Lady GaGa is, in fact, as she is reputed to be: a butterface. This only makes me dig her more. I’ve always had a thing for horsey faces.
My guess is that she’s showing her face more clearly in her videos now because the marketing department were pulling their hair out; one needs an artist that’s recognizable. That’s the conventional record biz wisdom, anyway. I wanted her to stay in her sunglasses (though clearly she won’t go gentle into giving up that wig), as that’s the perfect way to be a pop star–you doff your disguise when going home at night (or, as is likely with Ms. GaGa, in the morning), and you’re unrecognizable. Not unlike Jem. Not that there’s any immediate danger of it happening to me, but I think it’s the only way I could tolerate celebrity.
Scrap and I toured Japan in June; we got together with a band from Tokyo (from Kasukabe, in the suburbs, actually) called Uhnellys; they drove us around the country, playing right before us every night, on bills that would include three or four other Japanese bands. It was pretty hardscrabble; ten day tour, ten shows, no days off. Fatiguing, but wonderful; Kim and Midi, the bass/vocal and drummer duo that make up the Uhnellys, are fantastic people, and a fantastic band, and I felt like I got a view of Japan I wouldn’t have gotten if I hadn’t toured with a local band.
I don’t even have a record out there–haven’t been to Japan since a two-gig trip in 1997–and yet there were 30 or 50 people at each show (including three shows in Tokyo–!!), and we kept encountering those legendary Japanese fans that are so devoted, and freaked out, giving us small gifts and trembling when they met us. Amazingly, too, outside of Tokyo, most of the audiences were made up entirely of Japanese–usually Americans come crawling out of the woodwork for American bands.
Everywhere I looked, there was something fascinating; I have roughly a billion pictures that I hope to post eventually. Despite this, and despite the wonderfulness of the whole scene, when I got lonely, I got homesick, it was such an alienating environment, everything utterly other for a Westerner. I don’t think I’ve ever gotten homesick on tour.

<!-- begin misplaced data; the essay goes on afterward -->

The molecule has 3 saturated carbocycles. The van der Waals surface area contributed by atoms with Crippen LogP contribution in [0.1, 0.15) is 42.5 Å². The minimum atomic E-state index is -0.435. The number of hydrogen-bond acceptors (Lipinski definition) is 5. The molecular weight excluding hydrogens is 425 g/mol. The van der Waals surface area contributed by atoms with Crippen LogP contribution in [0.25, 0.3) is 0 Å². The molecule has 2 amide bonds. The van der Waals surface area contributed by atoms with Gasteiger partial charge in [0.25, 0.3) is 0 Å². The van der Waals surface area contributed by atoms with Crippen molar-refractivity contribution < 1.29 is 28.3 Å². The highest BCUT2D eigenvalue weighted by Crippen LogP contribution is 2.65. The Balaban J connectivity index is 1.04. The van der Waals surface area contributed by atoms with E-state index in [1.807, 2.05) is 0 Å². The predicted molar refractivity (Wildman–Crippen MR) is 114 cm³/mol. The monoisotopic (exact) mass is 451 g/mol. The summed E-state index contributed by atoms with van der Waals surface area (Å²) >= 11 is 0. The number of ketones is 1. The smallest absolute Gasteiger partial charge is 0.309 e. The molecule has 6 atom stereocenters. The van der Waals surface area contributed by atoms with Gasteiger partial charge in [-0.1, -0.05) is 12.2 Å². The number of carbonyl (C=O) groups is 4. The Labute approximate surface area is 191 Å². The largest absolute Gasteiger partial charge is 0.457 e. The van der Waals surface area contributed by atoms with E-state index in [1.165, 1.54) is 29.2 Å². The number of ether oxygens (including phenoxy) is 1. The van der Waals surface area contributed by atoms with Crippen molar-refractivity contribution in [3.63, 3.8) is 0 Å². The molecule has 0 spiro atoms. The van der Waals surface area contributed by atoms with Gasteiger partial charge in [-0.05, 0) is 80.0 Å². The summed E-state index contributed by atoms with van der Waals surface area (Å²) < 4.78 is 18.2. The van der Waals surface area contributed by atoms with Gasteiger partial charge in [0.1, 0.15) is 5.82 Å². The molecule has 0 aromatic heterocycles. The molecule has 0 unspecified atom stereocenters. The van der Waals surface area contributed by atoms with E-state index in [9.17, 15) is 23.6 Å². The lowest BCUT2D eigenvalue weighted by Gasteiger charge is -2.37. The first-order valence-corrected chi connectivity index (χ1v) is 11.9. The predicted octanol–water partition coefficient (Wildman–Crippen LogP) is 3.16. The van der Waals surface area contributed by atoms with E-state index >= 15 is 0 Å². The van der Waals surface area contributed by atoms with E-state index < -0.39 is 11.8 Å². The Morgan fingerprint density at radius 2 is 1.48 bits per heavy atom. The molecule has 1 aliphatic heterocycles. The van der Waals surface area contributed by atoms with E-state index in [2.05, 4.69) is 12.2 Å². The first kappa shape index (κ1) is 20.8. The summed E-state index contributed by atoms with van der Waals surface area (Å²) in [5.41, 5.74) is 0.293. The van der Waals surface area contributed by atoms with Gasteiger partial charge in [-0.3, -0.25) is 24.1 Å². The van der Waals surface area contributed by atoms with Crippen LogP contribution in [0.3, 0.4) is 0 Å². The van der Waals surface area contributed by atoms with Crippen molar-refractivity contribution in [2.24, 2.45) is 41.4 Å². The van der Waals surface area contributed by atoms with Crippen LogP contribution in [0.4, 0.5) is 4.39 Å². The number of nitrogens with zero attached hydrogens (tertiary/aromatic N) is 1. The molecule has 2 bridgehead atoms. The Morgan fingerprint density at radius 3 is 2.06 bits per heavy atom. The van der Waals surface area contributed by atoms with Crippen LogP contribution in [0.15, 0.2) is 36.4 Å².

One of the gigs was at a store in Kumagaya called Mortar Records. It may have been my favorite show of the tour. There was a tiny space with a low ceiling upstairs from the store; people sat Indian-style on the floor.
This guy above had a bookshelf on wheels outside the store; he called it his “free library.” He asked me to take his picture while he drew me. I asked Kim if he was crazy and he said, “No crazy. Just funny.”
Funny indeed. There was a solo folky Japanese guy who played a song with English lyrics that went like this: “I make up scenarios. I make up scenarios. I make up scenarios. I make up scenarios. I make up scenarios. I make up scenarios. I make up scenarios.” I fled outside. (in fact, nearly every show we played had a guy on the bill that played whispery, unintentionally creepy folk songs in English; after Kumagaya, we started calling it Scenario Rock). The free-library man was making something unidentifiable out of cardboard boxes. I came back to watch Kim, and right before he went on, free-library guy came up with his cardboard contraption, which turned out to be a lion’s-head. He went around the club biting people on the noggin with it.
I didn’t get a good picture–in the pic of the girl sitting on the curb reading, you can see it in the lower left corner.
Kim played a solo acoustic set, because Midi had to work; he did lots of freaky loop-pedal stuff–freaky loop pedal stuff is his mainstay. He is great, great, great.